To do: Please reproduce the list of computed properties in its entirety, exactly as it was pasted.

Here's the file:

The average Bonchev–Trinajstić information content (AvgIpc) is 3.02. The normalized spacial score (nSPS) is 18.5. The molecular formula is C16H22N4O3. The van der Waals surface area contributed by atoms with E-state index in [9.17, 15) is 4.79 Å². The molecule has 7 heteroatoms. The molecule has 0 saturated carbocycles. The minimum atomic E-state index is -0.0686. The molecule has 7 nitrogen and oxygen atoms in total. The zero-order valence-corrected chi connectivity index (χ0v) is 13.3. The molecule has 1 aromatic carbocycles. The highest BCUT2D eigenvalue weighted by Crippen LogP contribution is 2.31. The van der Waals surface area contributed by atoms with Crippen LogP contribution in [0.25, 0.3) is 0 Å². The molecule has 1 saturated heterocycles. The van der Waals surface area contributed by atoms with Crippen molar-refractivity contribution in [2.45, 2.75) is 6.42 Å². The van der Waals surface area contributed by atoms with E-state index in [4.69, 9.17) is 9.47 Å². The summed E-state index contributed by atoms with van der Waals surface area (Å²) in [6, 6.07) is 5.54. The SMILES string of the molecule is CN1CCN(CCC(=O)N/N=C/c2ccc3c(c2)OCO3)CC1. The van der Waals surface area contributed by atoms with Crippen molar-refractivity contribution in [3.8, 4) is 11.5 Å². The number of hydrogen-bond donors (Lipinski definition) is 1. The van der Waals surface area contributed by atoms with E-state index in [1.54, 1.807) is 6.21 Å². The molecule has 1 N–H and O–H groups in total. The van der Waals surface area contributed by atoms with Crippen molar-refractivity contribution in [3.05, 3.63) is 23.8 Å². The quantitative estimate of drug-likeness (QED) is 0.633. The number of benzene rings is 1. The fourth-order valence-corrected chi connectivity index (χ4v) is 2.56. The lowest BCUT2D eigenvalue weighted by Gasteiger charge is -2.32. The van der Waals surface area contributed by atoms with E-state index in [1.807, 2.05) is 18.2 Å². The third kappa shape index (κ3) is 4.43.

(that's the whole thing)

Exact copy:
The average Bonchev–Trinajstić information content (AvgIpc) is 3.02. The normalized spacial score (nSPS) is 18.5. The molecular formula is C16H22N4O3. The van der Waals surface area contributed by atoms with E-state index in [9.17, 15) is 4.79 Å². The molecule has 7 heteroatoms. The molecule has 0 saturated carbocycles. The minimum atomic E-state index is -0.0686. The molecule has 7 nitrogen and oxygen atoms in total. The zero-order valence-corrected chi connectivity index (χ0v) is 13.3. The molecule has 1 aromatic carbocycles. The highest BCUT2D eigenvalue weighted by Crippen LogP contribution is 2.31. The van der Waals surface area contributed by atoms with Crippen LogP contribution in [0.25, 0.3) is 0 Å². The molecule has 1 saturated heterocycles. The van der Waals surface area contributed by atoms with Crippen molar-refractivity contribution in [2.45, 2.75) is 6.42 Å². The van der Waals surface area contributed by atoms with E-state index in [4.69, 9.17) is 9.47 Å². The summed E-state index contributed by atoms with van der Waals surface area (Å²) in [6, 6.07) is 5.54. The SMILES string of the molecule is CN1CCN(CCC(=O)N/N=C/c2ccc3c(c2)OCO3)CC1. The van der Waals surface area contributed by atoms with Crippen molar-refractivity contribution in [3.8, 4) is 11.5 Å². The number of hydrogen-bond donors (Lipinski definition) is 1. The van der Waals surface area contributed by atoms with E-state index in [1.54, 1.807) is 6.21 Å². The molecule has 1 N–H and O–H groups in total. The van der Waals surface area contributed by atoms with Crippen molar-refractivity contribution in [3.05, 3.63) is 23.8 Å². The quantitative estimate of drug-likeness (QED) is 0.633. The number of benzene rings is 1. The fourth-order valence-corrected chi connectivity index (χ4v) is 2.56. The lowest BCUT2D eigenvalue weighted by Gasteiger charge is -2.32. The van der Waals surface area contributed by atoms with E-state index in [1.807, 2.05) is 18.2 Å². The third kappa shape index (κ3) is 4.43.